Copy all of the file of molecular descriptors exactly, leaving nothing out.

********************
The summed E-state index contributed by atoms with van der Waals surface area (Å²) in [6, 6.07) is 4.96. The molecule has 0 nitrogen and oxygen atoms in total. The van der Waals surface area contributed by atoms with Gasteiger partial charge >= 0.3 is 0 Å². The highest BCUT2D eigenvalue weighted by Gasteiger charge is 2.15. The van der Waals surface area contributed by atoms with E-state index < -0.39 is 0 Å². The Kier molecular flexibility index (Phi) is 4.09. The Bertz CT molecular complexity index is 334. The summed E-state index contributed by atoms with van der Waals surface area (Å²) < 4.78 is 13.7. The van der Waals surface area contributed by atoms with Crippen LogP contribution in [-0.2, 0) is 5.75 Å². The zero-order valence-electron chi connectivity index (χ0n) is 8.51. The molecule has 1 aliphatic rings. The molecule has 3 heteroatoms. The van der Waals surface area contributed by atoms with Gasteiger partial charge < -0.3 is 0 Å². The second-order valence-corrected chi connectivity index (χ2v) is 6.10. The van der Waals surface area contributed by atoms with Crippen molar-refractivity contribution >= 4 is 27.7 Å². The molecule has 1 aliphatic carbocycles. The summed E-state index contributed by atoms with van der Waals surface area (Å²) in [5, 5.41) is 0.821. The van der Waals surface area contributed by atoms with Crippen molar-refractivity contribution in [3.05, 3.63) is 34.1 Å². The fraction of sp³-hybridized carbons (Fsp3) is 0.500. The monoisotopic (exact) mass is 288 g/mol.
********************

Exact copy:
The summed E-state index contributed by atoms with van der Waals surface area (Å²) in [6, 6.07) is 4.96. The molecule has 0 nitrogen and oxygen atoms in total. The van der Waals surface area contributed by atoms with Gasteiger partial charge >= 0.3 is 0 Å². The highest BCUT2D eigenvalue weighted by Gasteiger charge is 2.15. The van der Waals surface area contributed by atoms with E-state index < -0.39 is 0 Å². The Kier molecular flexibility index (Phi) is 4.09. The Bertz CT molecular complexity index is 334. The summed E-state index contributed by atoms with van der Waals surface area (Å²) < 4.78 is 13.7. The van der Waals surface area contributed by atoms with Crippen LogP contribution in [-0.2, 0) is 5.75 Å². The zero-order valence-electron chi connectivity index (χ0n) is 8.51. The molecule has 1 aliphatic rings. The molecule has 3 heteroatoms. The van der Waals surface area contributed by atoms with Gasteiger partial charge < -0.3 is 0 Å². The second-order valence-corrected chi connectivity index (χ2v) is 6.10. The van der Waals surface area contributed by atoms with Crippen molar-refractivity contribution >= 4 is 27.7 Å². The molecule has 1 aliphatic carbocycles. The summed E-state index contributed by atoms with van der Waals surface area (Å²) in [5, 5.41) is 0.821. The van der Waals surface area contributed by atoms with Crippen molar-refractivity contribution in [3.05, 3.63) is 34.1 Å². The fraction of sp³-hybridized carbons (Fsp3) is 0.500. The monoisotopic (exact) mass is 288 g/mol.